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Joking with sports

Ezra Stuart

Joking with sports

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SOMETIMES I just wish I had followed my school and cricket teammate Trevor “Dynomite” Eastmond and had become a comedian instead of a sports journalist.
That way no one would take me seriously when I comment on Barbados or West Indies cricket and sports in general. You see, Government and many administrators, with their unfulfilled promises, really make plenty of sport with sports.
Imagine, less than two months before the prestigious London Olympics, our medal hopeful Ryan Brathwaite, and that’s no joke, our Berlin hero, who won gold in 110-metre hurdles at the World Championships in 2009, will have to run on a substandard, deteriorating track with erroneous measurement and with potholes, like most of our roads.
It may also be the perfect time for him to pay a visit to the Lazaretto to see the progress being made on the proposed Ryan Brathwaite track so that next year, should Government again defer the laying of a new track at the dilapidated National Stadium with its mucky cycling track, dry and uneven playing field and poor lighting, he and other promising athletes would have a modern facility at which to train and compete.
More laughable
Isn’t it ironic that the International Cricket Council (ICC) abhors Government interference in the administration of full members (boards), associates and affiliates, but its cricket committee chairman Clive Lloyd heads the Government-appointed Interim Management Committee, which has taken over the running of the sport in his native Guyana, even locking the West Indies Cricket Board-recognized Guyana Cricket Board out of its office?
What is even more laughable is that the West Indies Cricket Board (WICB), a full ICC member, opted not to stage any cricket matches under its auspices in that South American territory, whose cricketers have been representing the West Indies for decades.
Who really cares when at month end the New Zealand’s visit to the Caribbean will start in Florida, where the West Indies will host the Black Caps in two Twenty20 matches, much to the delight of the Americans?
All good things definitely come to those who wait, and it is always better to be late than never. But I really wonder if, had the Queen had died before her last birthday, Reverend Wesley Hall, one of the most iconic and internationally recognized sons of Bajan soil, would have been belatedly knighted for his cricketing excellence, his incomparable eloquence and statesmanship.
We should also thank Sir Vivian Richards for his new formula to get present-day West Indian cricketers like wicketkeeper Denesh Ramdin to make runs.
Our selectors, after taking a joke a bit too far for the recent three-Test England series by choosing only two opening batsmen – and unproven ones to boot – thereby guaranteeing selection regardless of performance to players who had shown absolutely no form in the preceding home series against Australia, must be commended for picking a pack of T20 power hitters for the ODI series.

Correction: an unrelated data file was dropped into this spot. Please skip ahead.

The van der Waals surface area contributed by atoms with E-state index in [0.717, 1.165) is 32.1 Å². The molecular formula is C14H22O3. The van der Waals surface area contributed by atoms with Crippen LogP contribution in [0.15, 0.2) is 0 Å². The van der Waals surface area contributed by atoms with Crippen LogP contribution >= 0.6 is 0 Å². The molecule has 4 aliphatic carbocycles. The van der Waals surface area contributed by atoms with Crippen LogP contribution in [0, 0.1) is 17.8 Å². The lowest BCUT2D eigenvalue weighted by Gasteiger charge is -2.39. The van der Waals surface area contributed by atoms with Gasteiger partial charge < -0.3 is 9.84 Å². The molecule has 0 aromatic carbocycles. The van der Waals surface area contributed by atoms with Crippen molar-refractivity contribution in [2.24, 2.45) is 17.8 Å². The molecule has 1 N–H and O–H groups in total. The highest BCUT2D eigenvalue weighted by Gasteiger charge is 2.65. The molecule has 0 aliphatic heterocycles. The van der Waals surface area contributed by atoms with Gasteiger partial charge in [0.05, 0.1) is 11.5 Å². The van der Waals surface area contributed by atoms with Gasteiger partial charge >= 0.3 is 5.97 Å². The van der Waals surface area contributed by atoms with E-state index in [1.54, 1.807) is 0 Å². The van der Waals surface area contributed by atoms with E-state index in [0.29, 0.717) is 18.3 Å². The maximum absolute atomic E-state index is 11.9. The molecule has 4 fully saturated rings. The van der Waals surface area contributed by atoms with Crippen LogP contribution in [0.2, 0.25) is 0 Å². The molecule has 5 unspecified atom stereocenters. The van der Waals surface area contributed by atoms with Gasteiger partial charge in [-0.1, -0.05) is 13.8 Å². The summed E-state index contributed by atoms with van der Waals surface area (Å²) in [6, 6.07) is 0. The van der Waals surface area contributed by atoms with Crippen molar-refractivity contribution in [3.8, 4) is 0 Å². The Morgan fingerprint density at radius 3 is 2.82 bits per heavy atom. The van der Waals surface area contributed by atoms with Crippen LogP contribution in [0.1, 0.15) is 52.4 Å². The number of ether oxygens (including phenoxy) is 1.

First, it was the two young pacers Shanon Gabriel and Kemar Roach, followed by Darren Bravo to prematurely return home from England on C.J. Clark’s long injury list.
But former captain Chris Gayle must be choking himself with laughter that he didn’t add insult to his injury, which sidelined him for the first ODI after his injury-free and run-filled IPL stint.
It is now left to be seen whether his new pledged commitment to play in all formats will see him sign a WICB contract.
But maybe the WICB, with a massage therapist now on board, should hire Denis Waight as an injury consultant.  
Locally, I would turn a blind eye to the fact that we are into the fourth series of nine in the rebranded LIME Elite Division and have seen three series in the Sagicor Super Cup, and the BCA is yet to put a new selection panel in place.
I also feel that I would again be threatened with eviction from certain premises or be castigated for constructive comments if I dare mention the names of those playing fields which are not cut every weekend, especially when it is known that the visiting team is batting. But I would be a fool to believe that there aren’t four square pegs in round holes when flimsy excuses can be made that the lawn mower has broken down or isn’t working.
Also, it is really unacceptable that some clubs throw a piece of black cloth over an existing sight screen or some concoction for matches in the Super Cup, the country’s showpiece knockout competition.
But such is accepted as umpires and match referees still allow play and probably jot down notes in their match reports.
I may even have to resurrect the late Vere Millar as there are far too many bowlers, mostly off-spinners, with suspect bent-elbowed actions, who should be playing darts or throwing the javelin but are now supposedly benefiting from the ICC’s allowable 15 degrees.
Like me, you may wonder why with all the momentum from his record 95 and impressive bowling and two scalps in the rain-ruined final Test, Tino Best wasn’t selected for the first ODI in English conditions, which he seems to have mastered, unlike some of the others.
Dwayne Smith had to wait two years to play One-Day cricket again, so maybe calypsonian “Smokey” Burke should include Best on his waiting list.